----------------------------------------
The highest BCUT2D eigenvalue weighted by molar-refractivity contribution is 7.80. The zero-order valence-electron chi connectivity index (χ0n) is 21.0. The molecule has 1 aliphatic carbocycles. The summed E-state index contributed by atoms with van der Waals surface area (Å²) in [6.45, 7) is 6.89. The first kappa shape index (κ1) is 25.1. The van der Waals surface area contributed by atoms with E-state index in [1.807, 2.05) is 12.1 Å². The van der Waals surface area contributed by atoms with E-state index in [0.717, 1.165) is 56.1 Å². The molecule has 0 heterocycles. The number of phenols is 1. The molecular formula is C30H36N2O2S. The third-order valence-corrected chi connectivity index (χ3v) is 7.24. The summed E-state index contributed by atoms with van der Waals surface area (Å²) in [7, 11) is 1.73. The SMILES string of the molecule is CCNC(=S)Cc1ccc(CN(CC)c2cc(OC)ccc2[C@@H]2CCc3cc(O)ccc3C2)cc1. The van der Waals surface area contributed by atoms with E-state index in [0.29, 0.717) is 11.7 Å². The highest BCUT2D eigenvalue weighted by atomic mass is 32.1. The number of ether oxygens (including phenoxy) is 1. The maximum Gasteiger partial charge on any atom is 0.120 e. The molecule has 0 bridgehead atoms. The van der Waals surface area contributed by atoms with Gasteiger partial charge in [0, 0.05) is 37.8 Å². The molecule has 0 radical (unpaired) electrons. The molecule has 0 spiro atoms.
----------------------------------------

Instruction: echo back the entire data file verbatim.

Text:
The highest BCUT2D eigenvalue weighted by molar-refractivity contribution is 7.80. The zero-order valence-electron chi connectivity index (χ0n) is 21.0. The molecule has 1 aliphatic carbocycles. The summed E-state index contributed by atoms with van der Waals surface area (Å²) in [6.45, 7) is 6.89. The first kappa shape index (κ1) is 25.1. The van der Waals surface area contributed by atoms with E-state index in [1.807, 2.05) is 12.1 Å². The van der Waals surface area contributed by atoms with E-state index in [0.717, 1.165) is 56.1 Å². The molecule has 0 heterocycles. The number of phenols is 1. The molecular formula is C30H36N2O2S. The third-order valence-corrected chi connectivity index (χ3v) is 7.24. The summed E-state index contributed by atoms with van der Waals surface area (Å²) in [7, 11) is 1.73. The SMILES string of the molecule is CCNC(=S)Cc1ccc(CN(CC)c2cc(OC)ccc2[C@@H]2CCc3cc(O)ccc3C2)cc1. The van der Waals surface area contributed by atoms with E-state index in [0.29, 0.717) is 11.7 Å². The highest BCUT2D eigenvalue weighted by atomic mass is 32.1. The number of ether oxygens (including phenoxy) is 1. The maximum Gasteiger partial charge on any atom is 0.120 e. The molecule has 0 bridgehead atoms. The van der Waals surface area contributed by atoms with Gasteiger partial charge in [0, 0.05) is 37.8 Å². The molecule has 0 radical (unpaired) electrons. The molecule has 0 spiro atoms.